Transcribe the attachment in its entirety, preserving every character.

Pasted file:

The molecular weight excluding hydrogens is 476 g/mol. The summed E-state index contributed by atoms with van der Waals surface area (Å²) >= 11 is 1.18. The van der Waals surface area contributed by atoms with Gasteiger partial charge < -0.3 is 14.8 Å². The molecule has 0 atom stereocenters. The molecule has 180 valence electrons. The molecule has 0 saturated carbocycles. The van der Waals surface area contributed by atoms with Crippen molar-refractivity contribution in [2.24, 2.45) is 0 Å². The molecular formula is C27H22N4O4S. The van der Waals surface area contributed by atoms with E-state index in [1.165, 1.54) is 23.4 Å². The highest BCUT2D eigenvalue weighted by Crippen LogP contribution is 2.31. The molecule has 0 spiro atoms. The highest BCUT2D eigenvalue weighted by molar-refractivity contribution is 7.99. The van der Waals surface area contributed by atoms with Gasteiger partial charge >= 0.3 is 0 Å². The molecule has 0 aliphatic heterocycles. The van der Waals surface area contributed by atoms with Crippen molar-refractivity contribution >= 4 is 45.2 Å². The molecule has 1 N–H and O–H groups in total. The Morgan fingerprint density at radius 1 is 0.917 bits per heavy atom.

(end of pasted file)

The molecular weight excluding hydrogens is 476 g/mol. The summed E-state index contributed by atoms with van der Waals surface area (Å²) >= 11 is 1.18. The van der Waals surface area contributed by atoms with Gasteiger partial charge < -0.3 is 14.8 Å². The molecule has 0 atom stereocenters. The molecule has 180 valence electrons. The molecule has 0 saturated carbocycles. The van der Waals surface area contributed by atoms with Crippen molar-refractivity contribution in [2.24, 2.45) is 0 Å². The molecular formula is C27H22N4O4S. The van der Waals surface area contributed by atoms with E-state index in [1.165, 1.54) is 23.4 Å². The highest BCUT2D eigenvalue weighted by Crippen LogP contribution is 2.31. The molecule has 0 spiro atoms. The highest BCUT2D eigenvalue weighted by molar-refractivity contribution is 7.99. The van der Waals surface area contributed by atoms with Gasteiger partial charge >= 0.3 is 0 Å². The molecule has 0 aliphatic heterocycles. The van der Waals surface area contributed by atoms with Crippen molar-refractivity contribution >= 4 is 45.2 Å². The molecule has 1 N–H and O–H groups in total. The Morgan fingerprint density at radius 1 is 0.917 bits per heavy atom.